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The Wind Rises and Japan being onesided
Posted 9/24/13 , edited 9/26/13


So the newest Studio Ghibli film and once again, rumored to be Hayao Miyazaki's last is the controversial The Wind Rises.

A historical Japanese movie, the film focuses on the life of the once very real Jiro Horikoshi, and his love of planes, love of flight and love of a sickly girl. Jiro eventually designs and builds planes which eventually become the Japanese fighter planes used in WW2.

Obviously, this raised a lot of complaints in some places, especially China and South Korea.

Personally what annoys me a lot (as it always does) is not the fact that this is a historical movie perhaps not showing the more appeasing side of the war - that I have no problem with, as I love historic movies from all sides regardless of whether the side shown is "good" or "bad".

My (rather big) problem lies in the fact that Japan is so eager to have this movie shown and displayed all over, and is happy with it being released globally - but any film (and this extends far more than films) about their own war crimes etc., are not allowed to be shown in Japan, and to the Japanese people!

Let's see some examples, shall we?



So fine. Let movies like The Wind Rises be made and shown globally. But Japan should also let it be known what they did to others, and let movies showing that be displayed in Japan.

Yes, we all know how much Japan wants people to remember the atom bombs, and the horrible bomb raids by America and others among other things. They even reference these things in anime for god's sake.

But what about their side of things?



When has Japan EVER made a movie about what they did to others?

Every country did terrible things during the war. But only Japan continues to deny what they did on such a huge scale to this day. Japan denying their nine years of War Crimes is like Germany denying The Holocaust. But somehow Japan gets away with it mostly.

Since so many in Japan deny these things, why do they go to such great lengths to hide this information? Since they claim it is not true, they should just let these silly "fabrications" and "lies" be made visible, and not concern themselves over such "nonsense".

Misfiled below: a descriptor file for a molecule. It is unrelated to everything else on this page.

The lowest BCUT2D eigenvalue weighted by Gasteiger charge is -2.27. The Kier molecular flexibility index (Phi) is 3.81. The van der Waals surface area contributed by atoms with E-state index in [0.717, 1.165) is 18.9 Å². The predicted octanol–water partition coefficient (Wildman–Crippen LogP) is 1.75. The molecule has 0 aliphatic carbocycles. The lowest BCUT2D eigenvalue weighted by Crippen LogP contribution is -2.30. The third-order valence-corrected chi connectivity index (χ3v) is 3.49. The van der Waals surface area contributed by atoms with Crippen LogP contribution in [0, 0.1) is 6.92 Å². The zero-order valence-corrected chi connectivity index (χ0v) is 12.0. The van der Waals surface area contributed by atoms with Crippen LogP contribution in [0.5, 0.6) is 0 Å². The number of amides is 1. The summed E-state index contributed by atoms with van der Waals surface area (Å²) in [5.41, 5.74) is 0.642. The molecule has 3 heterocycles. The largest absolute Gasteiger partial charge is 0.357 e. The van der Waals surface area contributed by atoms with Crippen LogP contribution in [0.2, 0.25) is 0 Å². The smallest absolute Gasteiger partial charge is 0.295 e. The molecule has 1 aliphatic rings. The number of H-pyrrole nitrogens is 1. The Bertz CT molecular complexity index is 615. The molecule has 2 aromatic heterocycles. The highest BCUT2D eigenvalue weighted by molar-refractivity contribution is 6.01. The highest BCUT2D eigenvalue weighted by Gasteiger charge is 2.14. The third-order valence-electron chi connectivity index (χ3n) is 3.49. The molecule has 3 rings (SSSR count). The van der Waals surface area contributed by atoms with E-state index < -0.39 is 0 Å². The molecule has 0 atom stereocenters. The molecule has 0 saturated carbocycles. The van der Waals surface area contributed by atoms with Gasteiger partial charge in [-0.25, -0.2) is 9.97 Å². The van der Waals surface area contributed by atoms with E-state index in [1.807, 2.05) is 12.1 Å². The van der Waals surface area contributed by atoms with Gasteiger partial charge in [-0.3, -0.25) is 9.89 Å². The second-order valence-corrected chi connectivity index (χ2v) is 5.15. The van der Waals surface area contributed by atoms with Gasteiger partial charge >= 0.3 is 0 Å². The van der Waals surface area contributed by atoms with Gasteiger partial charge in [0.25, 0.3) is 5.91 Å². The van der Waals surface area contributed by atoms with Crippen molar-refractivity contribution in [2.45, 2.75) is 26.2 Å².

There must be something there then, on a massive scale that causes such secrecy and changes to be made concerning the information in Japan time and time again.

Let's not be so onesided Japan.

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Posted 9/24/13
You have to admit, most countries don't make films that portray them in a poor light. And they often aren't happy to have those films aired depending on how horrible the subject is.

For a comparison, take a film like Saving Private Ryan, or even cartoons like Snoopy vs the Red Baron - yes, we were at war in the film, but we were the "good guys" in those fights. On the other hand, we don't seem to make many films - and especially animated films - about things like the Japanese internment camps that the US did, or the various human experimentation they did, or so on. Good luck getting certain films critical of US actions released here; maybe at an independent film festival, but not in a major release.

Even in Germany, they have strict rules about what can be shown (no swastikas are allowed in any video game, ever, for example) - and those are laid out rules, not just pressure on a specific piece of entertainment.

Every Miyazaki film I've ever seen is fairly lighthearted, with some drama and darkness, and a message. I imagine this will be the same. And there are lots of other films covering the horror of that war which can be watched instead, even from within Japan.
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Posted 9/24/13 , edited 9/24/13
To be honest in a lot of ways the Japanese in WW2 were worse then the Jerries so I can understand the controversy.
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Posted 9/24/13
And the U.S. isn't biased in their films??????????